OK, let’s just get this out of the way at the beginning, in the interest of full disclosure. I’m a huge Chelsea fan. I have been for years. When the final whistle blew today and the Blues advanced to the Champions League final, I was ecstatic.
But even if you’re not a Chelsea fan — or even a fan of soccer in general — the underdog story of the aggregate victory over vaunted Barcelona at Camp Nou in the Champions League semifinal is one to relish.
To understand why it was such an improbable, unbelievable victory for the English side, you must understand just how good Barcelona is. They have the best soccer player in the world — no one argues that. Lionel Messi, in fact, is probably the best soccer player in the history of the game. And his team is undeniably the best club in the world. And yet they lost.
Messi & co. had their chances.
In the 37th minute, Chelsea captain and prime defenseman John Terry was sent off with a red card, leaving the Blues with only 10 men for the next 53 minutes. (This may have actually been a blessing in disguise, as James Tyler points out at ESPN.com — because it allowed Chelsea to play zone defense instead of trying to mark Barca’s slippery strikers man-to-man.)
In the 59th minute with the score 2-1 to Barcelona, Chelsea striker Didier Drogba — who played as unselfishly as ever — pulled down Andres Iniesta in the penalty area and Barca were awarded a penalty kick. Messi, the
brilliant striker who nets more than 75 percent of his penalty chances, took his usual half-second pause and proceeded to fire the ball off the crossbar and back into play.
In the 82nd minute, Alexis Sanchez slipped a right-footed shot past Chelsea keeper Petr Cech, but the goal was disallowed for offside. A minute later, Messi again had the chance to drill home a winner, but Cech got two fingertips on the ball and deflected it off of the post.
Chelsea’s tactics in the first half may not have been pretty — they defended their half like a rabid dog defends a bone. But once the game opened up shortly before the halftime whistle, the two sides sought chances with equal abandon.
As much as the pressure will be placed squarely on Messi’s shoulders — and rightly so after his failure to score in recent games and his utterly terrible record against Chelsea all-time — the story of this game will be about the two coaches.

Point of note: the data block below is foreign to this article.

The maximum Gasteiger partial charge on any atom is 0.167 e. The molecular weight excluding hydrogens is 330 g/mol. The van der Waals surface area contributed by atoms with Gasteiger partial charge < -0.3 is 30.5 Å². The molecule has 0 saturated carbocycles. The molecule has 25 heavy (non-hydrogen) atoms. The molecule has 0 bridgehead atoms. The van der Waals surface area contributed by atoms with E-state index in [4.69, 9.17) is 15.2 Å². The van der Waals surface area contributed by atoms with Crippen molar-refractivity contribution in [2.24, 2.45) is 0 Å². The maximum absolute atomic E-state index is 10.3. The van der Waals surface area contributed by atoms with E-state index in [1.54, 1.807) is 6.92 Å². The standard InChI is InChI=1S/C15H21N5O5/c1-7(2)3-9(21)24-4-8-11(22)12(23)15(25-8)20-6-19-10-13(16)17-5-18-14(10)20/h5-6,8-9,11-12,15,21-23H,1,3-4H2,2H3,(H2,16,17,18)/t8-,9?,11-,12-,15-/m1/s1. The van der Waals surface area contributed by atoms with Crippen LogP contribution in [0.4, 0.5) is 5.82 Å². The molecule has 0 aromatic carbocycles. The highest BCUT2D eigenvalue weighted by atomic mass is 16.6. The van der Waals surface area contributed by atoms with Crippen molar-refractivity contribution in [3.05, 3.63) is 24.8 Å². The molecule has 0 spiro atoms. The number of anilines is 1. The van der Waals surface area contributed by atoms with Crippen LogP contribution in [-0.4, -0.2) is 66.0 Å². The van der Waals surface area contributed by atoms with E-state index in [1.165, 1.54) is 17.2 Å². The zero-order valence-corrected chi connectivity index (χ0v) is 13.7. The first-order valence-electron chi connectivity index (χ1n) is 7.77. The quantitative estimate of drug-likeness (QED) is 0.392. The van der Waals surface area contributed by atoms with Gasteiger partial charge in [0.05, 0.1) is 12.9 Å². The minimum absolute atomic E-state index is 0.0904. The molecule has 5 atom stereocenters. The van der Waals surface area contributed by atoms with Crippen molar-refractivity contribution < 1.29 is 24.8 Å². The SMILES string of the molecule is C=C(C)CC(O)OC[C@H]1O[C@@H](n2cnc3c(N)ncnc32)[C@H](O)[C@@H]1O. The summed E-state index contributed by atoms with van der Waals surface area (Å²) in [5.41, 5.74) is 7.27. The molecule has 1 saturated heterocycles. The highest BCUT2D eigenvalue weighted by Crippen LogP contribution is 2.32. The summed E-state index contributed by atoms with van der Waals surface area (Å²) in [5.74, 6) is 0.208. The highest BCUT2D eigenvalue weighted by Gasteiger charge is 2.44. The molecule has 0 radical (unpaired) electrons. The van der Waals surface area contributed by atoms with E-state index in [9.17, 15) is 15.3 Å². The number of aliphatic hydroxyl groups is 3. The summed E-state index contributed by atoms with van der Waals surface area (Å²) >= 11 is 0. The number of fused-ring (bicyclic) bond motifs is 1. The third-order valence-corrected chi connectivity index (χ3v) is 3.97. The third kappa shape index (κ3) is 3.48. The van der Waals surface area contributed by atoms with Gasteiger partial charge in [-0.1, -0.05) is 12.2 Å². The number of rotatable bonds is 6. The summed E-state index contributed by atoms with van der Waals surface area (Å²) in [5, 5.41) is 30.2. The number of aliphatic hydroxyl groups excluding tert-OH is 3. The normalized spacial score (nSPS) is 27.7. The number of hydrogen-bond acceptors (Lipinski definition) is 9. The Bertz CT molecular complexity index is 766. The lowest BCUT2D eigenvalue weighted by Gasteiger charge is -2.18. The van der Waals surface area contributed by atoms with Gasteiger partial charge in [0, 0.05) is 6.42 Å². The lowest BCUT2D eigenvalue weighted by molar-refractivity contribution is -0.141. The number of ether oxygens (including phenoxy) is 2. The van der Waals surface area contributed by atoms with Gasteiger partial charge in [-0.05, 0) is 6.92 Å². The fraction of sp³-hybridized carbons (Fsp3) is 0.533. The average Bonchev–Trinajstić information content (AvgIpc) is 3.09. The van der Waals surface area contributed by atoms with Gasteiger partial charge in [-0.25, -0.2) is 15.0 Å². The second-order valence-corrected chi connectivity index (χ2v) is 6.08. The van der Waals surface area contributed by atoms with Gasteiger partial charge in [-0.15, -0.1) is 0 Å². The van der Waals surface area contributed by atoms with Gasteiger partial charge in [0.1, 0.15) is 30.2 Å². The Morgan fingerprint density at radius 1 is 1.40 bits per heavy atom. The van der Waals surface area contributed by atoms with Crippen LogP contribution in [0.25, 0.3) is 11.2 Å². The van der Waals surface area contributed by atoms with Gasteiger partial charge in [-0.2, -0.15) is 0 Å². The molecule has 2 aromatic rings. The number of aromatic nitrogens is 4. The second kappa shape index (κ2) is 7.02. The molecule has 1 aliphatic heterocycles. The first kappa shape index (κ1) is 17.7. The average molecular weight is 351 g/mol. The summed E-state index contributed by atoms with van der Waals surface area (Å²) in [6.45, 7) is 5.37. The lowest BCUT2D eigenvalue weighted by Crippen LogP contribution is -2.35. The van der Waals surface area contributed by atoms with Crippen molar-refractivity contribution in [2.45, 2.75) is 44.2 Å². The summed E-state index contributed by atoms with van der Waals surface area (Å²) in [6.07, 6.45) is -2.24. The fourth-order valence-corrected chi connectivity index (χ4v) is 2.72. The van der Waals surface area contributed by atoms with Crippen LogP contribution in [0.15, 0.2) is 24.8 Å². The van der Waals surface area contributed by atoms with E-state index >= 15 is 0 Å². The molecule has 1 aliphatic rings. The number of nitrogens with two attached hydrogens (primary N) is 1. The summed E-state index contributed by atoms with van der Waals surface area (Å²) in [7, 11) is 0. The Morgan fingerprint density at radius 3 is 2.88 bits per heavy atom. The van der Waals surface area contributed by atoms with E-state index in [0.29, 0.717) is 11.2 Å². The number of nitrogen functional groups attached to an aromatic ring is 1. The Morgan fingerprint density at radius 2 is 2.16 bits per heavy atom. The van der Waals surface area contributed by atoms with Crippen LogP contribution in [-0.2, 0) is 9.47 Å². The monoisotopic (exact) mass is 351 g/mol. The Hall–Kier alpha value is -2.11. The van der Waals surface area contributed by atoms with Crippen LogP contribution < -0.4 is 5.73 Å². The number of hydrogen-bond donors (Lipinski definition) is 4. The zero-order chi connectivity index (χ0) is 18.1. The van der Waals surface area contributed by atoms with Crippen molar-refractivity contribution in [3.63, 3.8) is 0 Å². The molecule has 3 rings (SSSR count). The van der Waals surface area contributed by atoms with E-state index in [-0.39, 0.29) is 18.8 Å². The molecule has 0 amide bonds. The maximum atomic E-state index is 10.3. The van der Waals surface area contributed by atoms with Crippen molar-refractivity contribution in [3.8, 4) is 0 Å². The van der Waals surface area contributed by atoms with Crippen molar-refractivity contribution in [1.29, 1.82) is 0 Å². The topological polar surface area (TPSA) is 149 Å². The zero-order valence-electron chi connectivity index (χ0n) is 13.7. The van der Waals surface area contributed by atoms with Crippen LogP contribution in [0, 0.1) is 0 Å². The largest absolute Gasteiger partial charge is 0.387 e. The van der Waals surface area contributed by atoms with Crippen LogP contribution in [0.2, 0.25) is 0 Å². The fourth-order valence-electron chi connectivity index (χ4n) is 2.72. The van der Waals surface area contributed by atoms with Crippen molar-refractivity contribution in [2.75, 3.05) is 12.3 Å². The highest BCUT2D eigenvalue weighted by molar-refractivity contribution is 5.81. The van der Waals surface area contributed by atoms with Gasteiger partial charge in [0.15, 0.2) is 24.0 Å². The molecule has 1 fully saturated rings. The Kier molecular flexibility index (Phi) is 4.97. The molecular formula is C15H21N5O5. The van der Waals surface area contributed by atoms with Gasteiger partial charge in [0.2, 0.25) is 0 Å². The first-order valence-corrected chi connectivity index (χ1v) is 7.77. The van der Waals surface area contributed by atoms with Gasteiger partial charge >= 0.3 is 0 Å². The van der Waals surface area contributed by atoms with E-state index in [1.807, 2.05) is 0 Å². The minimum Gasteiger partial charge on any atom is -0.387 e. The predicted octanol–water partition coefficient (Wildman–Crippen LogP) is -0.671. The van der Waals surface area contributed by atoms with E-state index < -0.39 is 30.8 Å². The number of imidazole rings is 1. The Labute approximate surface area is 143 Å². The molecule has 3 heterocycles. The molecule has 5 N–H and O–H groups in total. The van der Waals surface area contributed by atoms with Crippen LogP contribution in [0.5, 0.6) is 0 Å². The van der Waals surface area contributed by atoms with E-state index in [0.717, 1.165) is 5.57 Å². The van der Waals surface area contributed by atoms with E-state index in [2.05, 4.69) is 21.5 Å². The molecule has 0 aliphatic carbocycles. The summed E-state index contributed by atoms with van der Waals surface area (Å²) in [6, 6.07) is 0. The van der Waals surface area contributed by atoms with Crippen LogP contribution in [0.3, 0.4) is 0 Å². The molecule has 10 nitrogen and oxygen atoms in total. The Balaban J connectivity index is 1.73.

Both of these men — Barca’s Pep Guardiola and Chelsea’s “caretaker” manager Roberto di Matteo — are a mere 41 years old.
In January, Guardioala won the FIFA World Coach of the Year award. He is unquestionably one of the top few managers in the world and encourages his players to run swiftly and pass often — a style of play that has come to be known as “tiki-taka” that more resembles a samba dance than an athletic tactic. But on Tuesday evening at Camp Nou, he watched somberly as Fernando Torres — a Spanish golden boy himself — took a long clearance, cleanly evaded Victor Valdes’ challenge, and firmly netted the final goal and the final nail in Barca’s coffin.
Meanwhile, on the other sideline, “RDM” couldn’t contain his emotion. A mere seven weeks after he replaced Andre Villas-Boas (“AVB”) as manager of the West London club, he has taken the Blues to the final of the FA Cup and the final of the Champions League. He has done it all without any assurance from owner Roman Abromovich that he will even be a candidate for the full-time manager role after this campaign concludes. That he may as well be a lame-duck coach makes his boyish giddiness of the sidelines yesterday that much more authentic.
Out of nowhere, Chelsea has transformed from a sixth-place club in the English Premier League into one of the top two teams in Europe. And the Blues have done it in spite of a mid-season coaching change — something that is unheard of in American sports. It’s time to pay attention across the Atlantic.
Hoping for an underdog win is pretty hard when you’re hell-bent on being superstitious.
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